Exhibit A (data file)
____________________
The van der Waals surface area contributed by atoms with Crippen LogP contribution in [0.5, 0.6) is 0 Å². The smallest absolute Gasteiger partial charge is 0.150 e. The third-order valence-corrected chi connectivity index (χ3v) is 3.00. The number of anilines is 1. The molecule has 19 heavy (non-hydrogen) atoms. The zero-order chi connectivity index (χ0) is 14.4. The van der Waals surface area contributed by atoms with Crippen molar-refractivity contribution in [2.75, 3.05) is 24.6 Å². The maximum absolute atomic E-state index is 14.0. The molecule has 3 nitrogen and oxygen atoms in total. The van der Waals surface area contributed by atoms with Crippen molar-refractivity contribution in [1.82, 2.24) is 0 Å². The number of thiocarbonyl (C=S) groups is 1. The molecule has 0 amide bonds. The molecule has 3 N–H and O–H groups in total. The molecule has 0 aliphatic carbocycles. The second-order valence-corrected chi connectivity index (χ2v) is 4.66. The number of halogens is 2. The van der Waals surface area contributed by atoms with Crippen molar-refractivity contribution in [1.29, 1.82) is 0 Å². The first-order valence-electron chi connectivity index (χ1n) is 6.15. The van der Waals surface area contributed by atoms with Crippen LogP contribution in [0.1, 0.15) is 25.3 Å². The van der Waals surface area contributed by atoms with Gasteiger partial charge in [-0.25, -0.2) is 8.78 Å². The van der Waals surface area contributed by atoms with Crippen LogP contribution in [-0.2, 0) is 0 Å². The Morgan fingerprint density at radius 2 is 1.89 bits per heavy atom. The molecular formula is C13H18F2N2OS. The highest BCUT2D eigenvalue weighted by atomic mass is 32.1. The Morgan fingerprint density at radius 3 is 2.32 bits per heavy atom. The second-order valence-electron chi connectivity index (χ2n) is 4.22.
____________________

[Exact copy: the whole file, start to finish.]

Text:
The van der Waals surface area contributed by atoms with Crippen LogP contribution in [0.5, 0.6) is 0 Å². The smallest absolute Gasteiger partial charge is 0.150 e. The third-order valence-corrected chi connectivity index (χ3v) is 3.00. The number of anilines is 1. The molecule has 19 heavy (non-hydrogen) atoms. The zero-order chi connectivity index (χ0) is 14.4. The van der Waals surface area contributed by atoms with Crippen molar-refractivity contribution in [2.75, 3.05) is 24.6 Å². The maximum absolute atomic E-state index is 14.0. The molecule has 3 nitrogen and oxygen atoms in total. The van der Waals surface area contributed by atoms with Crippen molar-refractivity contribution in [1.82, 2.24) is 0 Å². The number of thiocarbonyl (C=S) groups is 1. The molecule has 0 amide bonds. The molecule has 3 N–H and O–H groups in total. The molecule has 0 aliphatic carbocycles. The second-order valence-corrected chi connectivity index (χ2v) is 4.66. The number of halogens is 2. The van der Waals surface area contributed by atoms with Crippen molar-refractivity contribution in [1.29, 1.82) is 0 Å². The first-order valence-electron chi connectivity index (χ1n) is 6.15. The van der Waals surface area contributed by atoms with Crippen LogP contribution in [0.1, 0.15) is 25.3 Å². The van der Waals surface area contributed by atoms with Gasteiger partial charge in [-0.25, -0.2) is 8.78 Å². The van der Waals surface area contributed by atoms with Crippen LogP contribution in [-0.2, 0) is 0 Å². The Morgan fingerprint density at radius 2 is 1.89 bits per heavy atom. The molecular formula is C13H18F2N2OS. The highest BCUT2D eigenvalue weighted by atomic mass is 32.1. The Morgan fingerprint density at radius 3 is 2.32 bits per heavy atom. The second-order valence-electron chi connectivity index (χ2n) is 4.22.